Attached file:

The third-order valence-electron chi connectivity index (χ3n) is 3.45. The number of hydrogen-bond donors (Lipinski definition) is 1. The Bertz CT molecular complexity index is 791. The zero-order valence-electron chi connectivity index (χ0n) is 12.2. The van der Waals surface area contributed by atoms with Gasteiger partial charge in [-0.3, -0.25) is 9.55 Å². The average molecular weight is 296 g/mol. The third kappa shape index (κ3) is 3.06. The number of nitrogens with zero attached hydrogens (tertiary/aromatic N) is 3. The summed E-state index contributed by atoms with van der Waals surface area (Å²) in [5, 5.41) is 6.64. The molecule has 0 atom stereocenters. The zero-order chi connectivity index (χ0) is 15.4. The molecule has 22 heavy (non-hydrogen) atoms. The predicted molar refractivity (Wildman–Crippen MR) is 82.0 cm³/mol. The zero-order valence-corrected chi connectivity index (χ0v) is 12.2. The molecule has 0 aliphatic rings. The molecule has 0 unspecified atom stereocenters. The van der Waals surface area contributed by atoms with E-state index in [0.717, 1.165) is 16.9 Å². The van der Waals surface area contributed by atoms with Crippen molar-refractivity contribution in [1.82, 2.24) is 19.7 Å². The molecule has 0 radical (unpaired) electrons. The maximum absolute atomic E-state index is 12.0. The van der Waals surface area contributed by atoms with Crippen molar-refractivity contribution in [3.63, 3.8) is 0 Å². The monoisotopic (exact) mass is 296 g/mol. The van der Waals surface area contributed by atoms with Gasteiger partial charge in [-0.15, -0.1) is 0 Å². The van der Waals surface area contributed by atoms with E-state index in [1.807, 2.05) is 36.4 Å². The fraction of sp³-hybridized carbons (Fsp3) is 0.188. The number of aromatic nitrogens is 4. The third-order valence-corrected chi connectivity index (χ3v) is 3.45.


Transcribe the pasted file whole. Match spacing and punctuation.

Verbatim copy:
The third-order valence-electron chi connectivity index (χ3n) is 3.45. The number of hydrogen-bond donors (Lipinski definition) is 1. The Bertz CT molecular complexity index is 791. The zero-order valence-electron chi connectivity index (χ0n) is 12.2. The van der Waals surface area contributed by atoms with Gasteiger partial charge in [-0.3, -0.25) is 9.55 Å². The average molecular weight is 296 g/mol. The third kappa shape index (κ3) is 3.06. The number of nitrogens with zero attached hydrogens (tertiary/aromatic N) is 3. The summed E-state index contributed by atoms with van der Waals surface area (Å²) in [5, 5.41) is 6.64. The molecule has 0 atom stereocenters. The zero-order chi connectivity index (χ0) is 15.4. The molecule has 22 heavy (non-hydrogen) atoms. The predicted molar refractivity (Wildman–Crippen MR) is 82.0 cm³/mol. The zero-order valence-corrected chi connectivity index (χ0v) is 12.2. The molecule has 0 aliphatic rings. The molecule has 0 unspecified atom stereocenters. The van der Waals surface area contributed by atoms with E-state index in [0.717, 1.165) is 16.9 Å². The van der Waals surface area contributed by atoms with Crippen molar-refractivity contribution in [1.82, 2.24) is 19.7 Å². The molecule has 0 radical (unpaired) electrons. The maximum absolute atomic E-state index is 12.0. The van der Waals surface area contributed by atoms with Crippen molar-refractivity contribution in [3.63, 3.8) is 0 Å². The monoisotopic (exact) mass is 296 g/mol. The van der Waals surface area contributed by atoms with Gasteiger partial charge in [-0.15, -0.1) is 0 Å². The van der Waals surface area contributed by atoms with E-state index in [1.807, 2.05) is 36.4 Å². The fraction of sp³-hybridized carbons (Fsp3) is 0.188. The number of aromatic nitrogens is 4. The third-order valence-corrected chi connectivity index (χ3v) is 3.45.